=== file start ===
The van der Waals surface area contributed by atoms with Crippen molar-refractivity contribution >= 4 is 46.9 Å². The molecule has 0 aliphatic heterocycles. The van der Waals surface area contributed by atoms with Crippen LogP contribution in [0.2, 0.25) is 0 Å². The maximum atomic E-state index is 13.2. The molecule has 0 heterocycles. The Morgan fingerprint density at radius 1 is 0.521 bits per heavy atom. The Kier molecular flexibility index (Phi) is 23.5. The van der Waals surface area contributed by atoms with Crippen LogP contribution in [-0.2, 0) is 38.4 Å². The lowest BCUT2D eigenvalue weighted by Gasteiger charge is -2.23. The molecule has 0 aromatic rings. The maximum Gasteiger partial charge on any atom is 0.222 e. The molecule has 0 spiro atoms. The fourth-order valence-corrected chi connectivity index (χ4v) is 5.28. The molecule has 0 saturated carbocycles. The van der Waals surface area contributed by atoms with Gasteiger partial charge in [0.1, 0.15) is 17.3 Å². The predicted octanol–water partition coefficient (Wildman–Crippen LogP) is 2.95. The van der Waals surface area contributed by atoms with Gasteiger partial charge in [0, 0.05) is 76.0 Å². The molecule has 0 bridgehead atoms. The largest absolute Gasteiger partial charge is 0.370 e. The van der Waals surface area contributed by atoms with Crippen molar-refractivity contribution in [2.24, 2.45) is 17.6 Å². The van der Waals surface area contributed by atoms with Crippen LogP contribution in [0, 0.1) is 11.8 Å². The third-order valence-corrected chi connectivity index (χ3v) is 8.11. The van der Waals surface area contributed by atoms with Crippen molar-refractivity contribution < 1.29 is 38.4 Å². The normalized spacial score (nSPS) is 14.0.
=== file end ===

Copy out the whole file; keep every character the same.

The van der Waals surface area contributed by atoms with Crippen molar-refractivity contribution >= 4 is 46.9 Å². The molecule has 0 aliphatic heterocycles. The van der Waals surface area contributed by atoms with Crippen LogP contribution in [0.2, 0.25) is 0 Å². The maximum atomic E-state index is 13.2. The molecule has 0 heterocycles. The Morgan fingerprint density at radius 1 is 0.521 bits per heavy atom. The Kier molecular flexibility index (Phi) is 23.5. The van der Waals surface area contributed by atoms with Crippen LogP contribution in [-0.2, 0) is 38.4 Å². The lowest BCUT2D eigenvalue weighted by Gasteiger charge is -2.23. The molecule has 0 aromatic rings. The maximum Gasteiger partial charge on any atom is 0.222 e. The molecule has 0 spiro atoms. The fourth-order valence-corrected chi connectivity index (χ4v) is 5.28. The molecule has 0 saturated carbocycles. The van der Waals surface area contributed by atoms with Gasteiger partial charge in [0.1, 0.15) is 17.3 Å². The predicted octanol–water partition coefficient (Wildman–Crippen LogP) is 2.95. The van der Waals surface area contributed by atoms with Gasteiger partial charge in [0, 0.05) is 76.0 Å². The molecule has 0 bridgehead atoms. The largest absolute Gasteiger partial charge is 0.370 e. The van der Waals surface area contributed by atoms with Crippen molar-refractivity contribution in [2.24, 2.45) is 17.6 Å². The van der Waals surface area contributed by atoms with Crippen LogP contribution in [0, 0.1) is 11.8 Å². The third-order valence-corrected chi connectivity index (χ3v) is 8.11. The van der Waals surface area contributed by atoms with Crippen molar-refractivity contribution < 1.29 is 38.4 Å². The normalized spacial score (nSPS) is 14.0.